Proposed budget not enough to address classroom shortage, documents show

Janvic Mateo - The Philippine Star
Proposed budget not enough to address classroom shortage, documents show
Volunteers and parents participate in the annual nationwide kickoff of Brigada Eskwela 2023 at Pines City National High School in Baguio on August 15, 2023, exactly two weeks before the opening of its classes on August 29, 2023.
STAR / Andy Zapata Jr.

MANILA, Philippines — Despite the government’s repeated commitment to address the shortage of classrooms in public schools, the proposed budget for the Department of Education (DepEd) next year is not expected to make a dent in the years-long problem, according to official documents.

In his second State of the Nation Address last month, President Marcos claimed that the “shortage of classrooms and facilities is being addressed.”

“Aside from new constructions, schools and facilities are being retrofitted to become ready for the future – ready for hybrid and high-tech learning, and also climate-ready and disaster-proof,” Marcos said.

A review of budget documents submitted to Congress, however, showed that the government is only targeting the completion of 1,628 new classrooms in 2024. This is even lower than this year’s target of 6,379.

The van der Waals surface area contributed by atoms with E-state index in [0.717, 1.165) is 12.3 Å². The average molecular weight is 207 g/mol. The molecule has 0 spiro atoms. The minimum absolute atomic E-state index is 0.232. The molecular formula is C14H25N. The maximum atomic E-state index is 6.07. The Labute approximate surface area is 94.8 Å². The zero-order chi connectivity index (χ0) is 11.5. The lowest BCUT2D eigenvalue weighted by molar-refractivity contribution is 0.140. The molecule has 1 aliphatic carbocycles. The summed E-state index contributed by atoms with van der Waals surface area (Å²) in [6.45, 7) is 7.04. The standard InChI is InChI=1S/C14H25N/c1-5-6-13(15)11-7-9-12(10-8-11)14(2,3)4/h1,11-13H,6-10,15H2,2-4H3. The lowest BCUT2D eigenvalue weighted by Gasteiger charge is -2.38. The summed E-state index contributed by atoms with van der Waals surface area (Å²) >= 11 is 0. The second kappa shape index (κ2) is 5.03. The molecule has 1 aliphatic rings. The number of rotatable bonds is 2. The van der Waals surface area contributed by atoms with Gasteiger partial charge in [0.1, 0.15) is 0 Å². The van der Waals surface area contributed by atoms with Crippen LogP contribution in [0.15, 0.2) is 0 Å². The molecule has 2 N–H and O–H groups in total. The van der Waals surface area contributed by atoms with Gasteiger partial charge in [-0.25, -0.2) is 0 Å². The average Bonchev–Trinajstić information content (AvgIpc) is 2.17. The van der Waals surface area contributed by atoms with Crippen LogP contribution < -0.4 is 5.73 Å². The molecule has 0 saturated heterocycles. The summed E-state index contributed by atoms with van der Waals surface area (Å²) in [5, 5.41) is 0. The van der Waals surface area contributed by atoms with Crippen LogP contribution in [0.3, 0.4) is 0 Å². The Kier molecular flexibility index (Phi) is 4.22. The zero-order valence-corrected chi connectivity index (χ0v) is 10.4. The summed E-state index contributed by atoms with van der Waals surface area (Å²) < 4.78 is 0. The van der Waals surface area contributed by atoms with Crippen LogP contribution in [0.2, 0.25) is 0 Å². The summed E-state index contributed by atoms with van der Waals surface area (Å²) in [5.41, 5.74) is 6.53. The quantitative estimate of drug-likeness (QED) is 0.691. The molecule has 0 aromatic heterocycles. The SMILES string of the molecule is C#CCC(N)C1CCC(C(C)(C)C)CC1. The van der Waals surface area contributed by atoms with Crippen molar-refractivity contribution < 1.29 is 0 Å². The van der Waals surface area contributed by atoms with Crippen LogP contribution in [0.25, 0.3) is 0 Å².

The government is also targeting 3,943 new classrooms that should be undergoing construction by next year.

Education officials earlier said the classroom shortage in the public school system could be as high as 90,000.

During her Basic Education Report last January, Vice President and Education Secretary Sara Duterte also noted the high number of school buildings that need repairs or are set for condemnation.

Out of 327,851 public school buildings, Duterte said 100,072 need minor repairs, 89,252 need major repairs and 21,727 are set for condemnation.

Yet, for next year, the government only proposed a budget of P33.7 billion for basic education facilities. This includes P19.6 billion for the construction, replacement and completion of new school buildings; P6.5 billion for the repair of existing facilities and P2 billion for the construction of medium-rise school buildings and installation of disability access facilities.

The amount is slightly higher than this year’s P15.6 billion for new school buildings and P4.9 billion for the repair of existing ones.

Despite the increase, groups maintained this is still far from the requirement to address the shortage.

The Alliance of Concerned Teachers (ACT) has repeatedly called for the construction of 50,000 new classrooms every year until 2028 to address the shortage, something Duterte previously said is impossible to do.

“The gravity of the classroom crisis necessitates a more ambitious and long-term plan,” ACT secretary-general Vladimer Quetua said, noting that this year’s budget is only enough for around 5,000 new classrooms.

“With such allocation, the classroom shortage is even expected to worsen next school year,” Quetua said.

The ACT was among those who called for the reallocation of the Marcos administration’s proposed confidential funds to other social services programs. The P10.14-billion proposal includes P500 million for the Office of the Vice President and P150 million for DepEd.

Missed targets